I have never ministered in a cross-cultural setting yet so I really can’t speak from experience. During my training for the mission field one of the books that has been recommended to me is “Cross-Cultural Servanthood” by Duane Elmer. Though I am not endorsing everything he says in this book, it does have many good things to say. Anyone who is leaving to minister or live in a culture other than the one they grew up in should read this book. Actually this book would probably be good for everyone to read, because we encounter other cultures right here in the US. Here are 10 good quotes I highlighted as I read this book:
1. Servanthood is revealed in simple, everyday events, but it’s complex because servanthood is culturally defined-that is, serving must be sensitive to the cultural landscape while remaining true to the Scripture.
2. A quote from a national: “Missionaries could more effectively minister the gospel of Christ if they did not think they were so superior to us.”
3. Good intentions are insufficient when entering another culture. We must also be equipped with the knowledge and competencies to function skillfully.
4. You can’t serve someone you do not understand.
5. If God connected with us as a servant, that becomes the way we too connect with people of this world. While it runs counter to our natural desire, we have no choice. We are never more like Jesus than when we serve others.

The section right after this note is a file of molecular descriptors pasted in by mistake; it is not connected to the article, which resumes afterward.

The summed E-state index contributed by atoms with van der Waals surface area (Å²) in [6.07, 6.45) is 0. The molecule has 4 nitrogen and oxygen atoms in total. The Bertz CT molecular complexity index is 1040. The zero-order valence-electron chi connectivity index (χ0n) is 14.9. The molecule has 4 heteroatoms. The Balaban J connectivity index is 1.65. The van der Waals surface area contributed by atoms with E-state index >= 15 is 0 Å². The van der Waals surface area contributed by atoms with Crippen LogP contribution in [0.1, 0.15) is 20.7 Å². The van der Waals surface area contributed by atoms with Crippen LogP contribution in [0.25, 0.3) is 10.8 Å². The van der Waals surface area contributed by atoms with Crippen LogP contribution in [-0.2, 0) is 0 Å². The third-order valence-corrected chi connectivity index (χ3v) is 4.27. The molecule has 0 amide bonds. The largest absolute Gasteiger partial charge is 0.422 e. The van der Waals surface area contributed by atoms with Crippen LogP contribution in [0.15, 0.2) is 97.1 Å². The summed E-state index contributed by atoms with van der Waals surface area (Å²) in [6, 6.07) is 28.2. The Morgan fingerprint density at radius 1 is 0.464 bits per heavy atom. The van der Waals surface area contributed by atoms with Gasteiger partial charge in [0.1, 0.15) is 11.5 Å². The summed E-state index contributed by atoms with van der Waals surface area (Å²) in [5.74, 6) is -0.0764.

6. Others can’t see our motives, only our actions, which become the basis for their impression of us. In like manner, missionaries will need to learn the local cultural patterns so that their desire to serve will be seen as serving and not be misinterpreted.
7. Openness is the ability to welcome people into your presence and make them feel safe.
8. Hospitality is extending love to those we don’t know and who may be of a different ethic or cultural history. It is the idea of being gracious to all people, welcoming them into your presence and making them feel valued.
9. The most important virtue any church can embody is the virtue of hospitality. Because God has welcomed us, we are called to welcome others-and not because it is the nice and polite thing to do, but because it is the holy and just thing to do.
10. To make no effort to learn another’s language is by itself a form of rejection of people. We cannot separate ourselves from the language we speak. It is how we define ourselves and make meaning out of life. Not to know my language is not to know me.
This post is part 8 in the series “Answering Vision” and is taken from the panel discussion questions from the missions conference at Vision Baptist Church in Alpharetta GA, you can begin this series here.